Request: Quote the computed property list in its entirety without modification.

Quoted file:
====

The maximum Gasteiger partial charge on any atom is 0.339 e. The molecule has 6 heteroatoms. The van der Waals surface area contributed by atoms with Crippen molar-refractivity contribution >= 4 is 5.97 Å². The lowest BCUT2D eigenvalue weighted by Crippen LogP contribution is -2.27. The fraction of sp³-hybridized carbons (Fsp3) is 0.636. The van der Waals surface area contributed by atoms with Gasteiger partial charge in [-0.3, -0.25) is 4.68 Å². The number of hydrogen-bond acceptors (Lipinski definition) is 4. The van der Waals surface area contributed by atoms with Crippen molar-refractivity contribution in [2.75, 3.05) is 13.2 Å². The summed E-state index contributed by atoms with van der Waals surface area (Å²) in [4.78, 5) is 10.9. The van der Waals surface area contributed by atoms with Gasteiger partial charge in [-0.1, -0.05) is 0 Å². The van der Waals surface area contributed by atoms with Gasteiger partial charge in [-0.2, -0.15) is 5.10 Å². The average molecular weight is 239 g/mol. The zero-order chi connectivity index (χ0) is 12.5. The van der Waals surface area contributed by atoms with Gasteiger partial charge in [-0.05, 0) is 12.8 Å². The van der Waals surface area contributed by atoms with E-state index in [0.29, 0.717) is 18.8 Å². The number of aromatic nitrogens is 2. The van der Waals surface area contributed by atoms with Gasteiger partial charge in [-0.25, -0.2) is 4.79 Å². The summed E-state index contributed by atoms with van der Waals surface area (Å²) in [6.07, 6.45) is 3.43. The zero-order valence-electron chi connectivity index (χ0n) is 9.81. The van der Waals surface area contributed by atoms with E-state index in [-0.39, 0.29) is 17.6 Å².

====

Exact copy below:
The maximum Gasteiger partial charge on any atom is 0.339 e. The molecule has 6 heteroatoms. The van der Waals surface area contributed by atoms with Crippen molar-refractivity contribution >= 4 is 5.97 Å². The lowest BCUT2D eigenvalue weighted by Crippen LogP contribution is -2.27. The fraction of sp³-hybridized carbons (Fsp3) is 0.636. The van der Waals surface area contributed by atoms with Gasteiger partial charge in [-0.3, -0.25) is 4.68 Å². The number of hydrogen-bond acceptors (Lipinski definition) is 4. The van der Waals surface area contributed by atoms with Crippen molar-refractivity contribution in [2.75, 3.05) is 13.2 Å². The summed E-state index contributed by atoms with van der Waals surface area (Å²) in [4.78, 5) is 10.9. The van der Waals surface area contributed by atoms with Gasteiger partial charge in [-0.1, -0.05) is 0 Å². The van der Waals surface area contributed by atoms with Gasteiger partial charge in [-0.2, -0.15) is 5.10 Å². The average molecular weight is 239 g/mol. The zero-order chi connectivity index (χ0) is 12.5. The van der Waals surface area contributed by atoms with Gasteiger partial charge in [-0.05, 0) is 12.8 Å². The van der Waals surface area contributed by atoms with E-state index in [0.29, 0.717) is 18.8 Å². The number of aromatic nitrogens is 2. The van der Waals surface area contributed by atoms with Gasteiger partial charge in [-0.25, -0.2) is 4.79 Å². The summed E-state index contributed by atoms with van der Waals surface area (Å²) in [6.07, 6.45) is 3.43. The zero-order valence-electron chi connectivity index (χ0n) is 9.81. The van der Waals surface area contributed by atoms with E-state index in [-0.39, 0.29) is 17.6 Å².